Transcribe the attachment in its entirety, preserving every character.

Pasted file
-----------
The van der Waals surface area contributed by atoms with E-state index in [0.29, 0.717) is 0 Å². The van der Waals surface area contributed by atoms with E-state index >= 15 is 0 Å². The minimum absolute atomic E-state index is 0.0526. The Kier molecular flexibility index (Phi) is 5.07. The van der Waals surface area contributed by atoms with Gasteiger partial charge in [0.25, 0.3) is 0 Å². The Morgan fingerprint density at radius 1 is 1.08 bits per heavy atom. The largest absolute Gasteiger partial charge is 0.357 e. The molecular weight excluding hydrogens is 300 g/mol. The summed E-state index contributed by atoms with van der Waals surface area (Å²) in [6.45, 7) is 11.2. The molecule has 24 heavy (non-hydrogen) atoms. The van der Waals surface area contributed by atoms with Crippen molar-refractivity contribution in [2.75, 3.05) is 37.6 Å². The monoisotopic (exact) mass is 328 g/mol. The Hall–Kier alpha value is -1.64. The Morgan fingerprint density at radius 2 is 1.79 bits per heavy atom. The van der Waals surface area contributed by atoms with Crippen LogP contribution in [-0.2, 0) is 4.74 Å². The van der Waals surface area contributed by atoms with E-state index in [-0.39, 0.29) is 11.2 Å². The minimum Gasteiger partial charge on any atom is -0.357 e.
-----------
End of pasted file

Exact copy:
The van der Waals surface area contributed by atoms with E-state index in [0.29, 0.717) is 0 Å². The van der Waals surface area contributed by atoms with E-state index >= 15 is 0 Å². The minimum absolute atomic E-state index is 0.0526. The Kier molecular flexibility index (Phi) is 5.07. The van der Waals surface area contributed by atoms with Gasteiger partial charge in [0.25, 0.3) is 0 Å². The Morgan fingerprint density at radius 1 is 1.08 bits per heavy atom. The largest absolute Gasteiger partial charge is 0.357 e. The molecular weight excluding hydrogens is 300 g/mol. The summed E-state index contributed by atoms with van der Waals surface area (Å²) in [6.45, 7) is 11.2. The molecule has 24 heavy (non-hydrogen) atoms. The van der Waals surface area contributed by atoms with Crippen molar-refractivity contribution in [2.75, 3.05) is 37.6 Å². The monoisotopic (exact) mass is 328 g/mol. The Hall–Kier alpha value is -1.64. The Morgan fingerprint density at radius 2 is 1.79 bits per heavy atom. The van der Waals surface area contributed by atoms with Crippen LogP contribution in [-0.2, 0) is 4.74 Å². The van der Waals surface area contributed by atoms with E-state index in [-0.39, 0.29) is 11.2 Å². The minimum Gasteiger partial charge on any atom is -0.357 e.